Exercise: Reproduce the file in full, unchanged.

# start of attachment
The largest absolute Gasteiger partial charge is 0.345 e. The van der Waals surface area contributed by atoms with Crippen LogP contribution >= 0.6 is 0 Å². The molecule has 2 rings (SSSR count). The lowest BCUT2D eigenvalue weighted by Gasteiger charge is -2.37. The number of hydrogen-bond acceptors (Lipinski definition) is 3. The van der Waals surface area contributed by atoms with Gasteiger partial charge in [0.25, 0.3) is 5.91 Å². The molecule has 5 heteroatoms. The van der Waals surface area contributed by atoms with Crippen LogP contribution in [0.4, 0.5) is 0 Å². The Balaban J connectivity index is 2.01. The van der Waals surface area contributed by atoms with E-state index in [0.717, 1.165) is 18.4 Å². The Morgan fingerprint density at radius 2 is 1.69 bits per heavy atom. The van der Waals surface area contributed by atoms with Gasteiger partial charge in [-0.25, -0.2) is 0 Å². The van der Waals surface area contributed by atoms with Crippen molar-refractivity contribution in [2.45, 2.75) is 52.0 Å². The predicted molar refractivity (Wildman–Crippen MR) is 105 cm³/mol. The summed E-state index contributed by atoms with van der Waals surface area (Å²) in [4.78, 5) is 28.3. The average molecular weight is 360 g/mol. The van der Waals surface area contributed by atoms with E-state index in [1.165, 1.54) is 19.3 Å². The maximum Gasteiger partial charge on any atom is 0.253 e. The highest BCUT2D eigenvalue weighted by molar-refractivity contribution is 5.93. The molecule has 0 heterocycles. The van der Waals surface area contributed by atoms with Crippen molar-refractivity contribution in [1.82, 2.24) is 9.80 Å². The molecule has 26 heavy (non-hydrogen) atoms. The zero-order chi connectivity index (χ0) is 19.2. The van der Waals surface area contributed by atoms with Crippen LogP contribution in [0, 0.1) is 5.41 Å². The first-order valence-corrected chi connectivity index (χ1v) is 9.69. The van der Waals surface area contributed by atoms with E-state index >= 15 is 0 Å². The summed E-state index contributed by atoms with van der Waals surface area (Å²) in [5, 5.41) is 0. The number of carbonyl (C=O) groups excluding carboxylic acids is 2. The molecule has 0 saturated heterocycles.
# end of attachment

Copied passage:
The largest absolute Gasteiger partial charge is 0.345 e. The van der Waals surface area contributed by atoms with Crippen LogP contribution >= 0.6 is 0 Å². The molecule has 2 rings (SSSR count). The lowest BCUT2D eigenvalue weighted by Gasteiger charge is -2.37. The number of hydrogen-bond acceptors (Lipinski definition) is 3. The van der Waals surface area contributed by atoms with Gasteiger partial charge in [0.25, 0.3) is 5.91 Å². The molecule has 5 heteroatoms. The van der Waals surface area contributed by atoms with Crippen LogP contribution in [0.4, 0.5) is 0 Å². The Balaban J connectivity index is 2.01. The van der Waals surface area contributed by atoms with E-state index in [0.717, 1.165) is 18.4 Å². The Morgan fingerprint density at radius 2 is 1.69 bits per heavy atom. The van der Waals surface area contributed by atoms with Gasteiger partial charge in [-0.25, -0.2) is 0 Å². The van der Waals surface area contributed by atoms with Crippen molar-refractivity contribution in [2.45, 2.75) is 52.0 Å². The predicted molar refractivity (Wildman–Crippen MR) is 105 cm³/mol. The summed E-state index contributed by atoms with van der Waals surface area (Å²) in [4.78, 5) is 28.3. The average molecular weight is 360 g/mol. The van der Waals surface area contributed by atoms with E-state index in [1.165, 1.54) is 19.3 Å². The maximum Gasteiger partial charge on any atom is 0.253 e. The highest BCUT2D eigenvalue weighted by molar-refractivity contribution is 5.93. The molecule has 0 heterocycles. The van der Waals surface area contributed by atoms with Crippen molar-refractivity contribution in [1.82, 2.24) is 9.80 Å². The molecule has 26 heavy (non-hydrogen) atoms. The zero-order chi connectivity index (χ0) is 19.2. The van der Waals surface area contributed by atoms with Crippen LogP contribution in [0, 0.1) is 5.41 Å². The first-order valence-corrected chi connectivity index (χ1v) is 9.69. The van der Waals surface area contributed by atoms with E-state index >= 15 is 0 Å². The summed E-state index contributed by atoms with van der Waals surface area (Å²) in [5, 5.41) is 0. The number of carbonyl (C=O) groups excluding carboxylic acids is 2. The molecule has 0 saturated heterocycles.